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Red Wings Season Preview: Kronwall/Stuart

Moving farther up the defensive depth chart, today we look at the Red Wings 2nd defensive pairing in Niklas Kronwall and Brad Stuart.  Niklas Kronwall is the 29-year old 6-foot, 189-pound Swedish freight train patrolling the blue line for Detroit.  He's coming into his fifth full season with the Wings after being drafted 29th overall in the 2000 NHL entry draft and paying his dues developing with the Grand Rapids Griffins.  Kronner is in the fourth year of a five-year deal that brings his cap hit in at $3 million.  His defensive partner is the remarkably square-headed stalwart Brad Stuart.  Stuart is 30 years old and stands at 6'2", 213 pounds.  Something of a journeyman during his 12-year NHL career, Stuart was drafted 3rd overall in the 1998 entry draft by the Sharks.  He played six seasons for the Teal Chokers before being sent to Boston in a package deal that sent Joe Thornton the other way.  After being traded to Calgary the following year, Stuart signed a free agent contract with the Kings where he later became a trade-deadline acquisition of the Red Wings for a 2nd-rounder in 2008 and a 2009 fourth-rounder.  Stuart is now in the third of four years under contract with the Wings that pays him $3.75M.  Stuart's earlier years have been categorized as a disappointment considering his draft ranking, but he has found a home in Detroit on the 2nd defensive pair where he fits his expectations marvelously.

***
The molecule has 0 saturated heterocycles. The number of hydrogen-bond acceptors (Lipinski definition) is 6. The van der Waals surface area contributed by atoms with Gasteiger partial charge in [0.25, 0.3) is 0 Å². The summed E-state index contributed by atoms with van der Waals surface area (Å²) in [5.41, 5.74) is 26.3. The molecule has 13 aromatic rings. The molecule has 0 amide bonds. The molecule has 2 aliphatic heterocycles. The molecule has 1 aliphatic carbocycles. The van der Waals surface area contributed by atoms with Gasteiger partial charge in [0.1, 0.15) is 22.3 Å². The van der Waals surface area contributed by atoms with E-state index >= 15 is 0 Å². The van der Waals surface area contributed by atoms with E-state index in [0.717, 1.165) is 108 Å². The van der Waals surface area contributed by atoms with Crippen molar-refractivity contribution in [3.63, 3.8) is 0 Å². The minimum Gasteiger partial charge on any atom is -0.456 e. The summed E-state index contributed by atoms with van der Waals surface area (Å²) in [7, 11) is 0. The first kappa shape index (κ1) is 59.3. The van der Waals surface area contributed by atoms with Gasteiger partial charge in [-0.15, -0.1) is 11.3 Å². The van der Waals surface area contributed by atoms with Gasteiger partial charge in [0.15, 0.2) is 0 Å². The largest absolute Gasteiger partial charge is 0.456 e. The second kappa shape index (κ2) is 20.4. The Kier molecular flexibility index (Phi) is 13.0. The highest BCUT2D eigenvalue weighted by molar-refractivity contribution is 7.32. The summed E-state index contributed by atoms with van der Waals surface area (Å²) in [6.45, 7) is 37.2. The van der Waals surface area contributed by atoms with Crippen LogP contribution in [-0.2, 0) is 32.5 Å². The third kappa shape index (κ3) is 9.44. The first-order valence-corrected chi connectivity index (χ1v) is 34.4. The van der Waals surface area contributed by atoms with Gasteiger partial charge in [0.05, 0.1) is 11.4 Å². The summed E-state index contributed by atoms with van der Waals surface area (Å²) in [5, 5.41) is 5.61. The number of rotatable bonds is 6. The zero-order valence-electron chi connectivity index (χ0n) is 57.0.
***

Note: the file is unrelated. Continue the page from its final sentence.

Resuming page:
Last Year's Benchmark: The Red Wings' 2nd-pair defensemen were hit hard by a knee injury to Niklas Kronwall suffered at the hands (or legs, rather) of Georges Laraque, the waste of space who's now currently out of hockey.  At the per-game pace Kronwall and Stuart had for the games they played, their 164-game point totals would have seen them split 14 goals and 39 assists with an overall -9 rating and 68 penalty minutes.  Average ice time was 23:32 with 1:46 on the PP and 2:41 short-handed.  These numbers are still kind of low for what fans have come to expect from these two, but there are a few mitigating factors at play here.  Our 2nd-pairing is among the most solid in hockey for physical presence, defensive capability, and offensive prowess.  I don't think it's much of a stretch to say that plenty of teams out there would like to have either of our 2nd-pair guys playing their top minutes.  Let's take a look at each of these guys individually for what we expect to see in the upcoming season.

Niklas Kronwall

#55 / Defenseman / Detroit Red Wings



Jan 12, 1981

2009-2010 Stats










Kronwall is racking up a scary track record of knee injuries and the big concern is that it's going to cut his career much shorter.  He's already said that his knee injury from last year has left the joint feeling "weak" and that it's been buckling at odd times while he's been trying to move.  Arthroscopic knee surgery done on Tuesday, August 31 found a tear in the lateral meniscus in his left knee, which Ken Holland states should leave him ready to start training camp on the 18th.  He has never played an 82-game season.  Last year, Kronwall was among the league leaders in points for defenseman when he went down with injury.  He came back still injured and never really regained his form.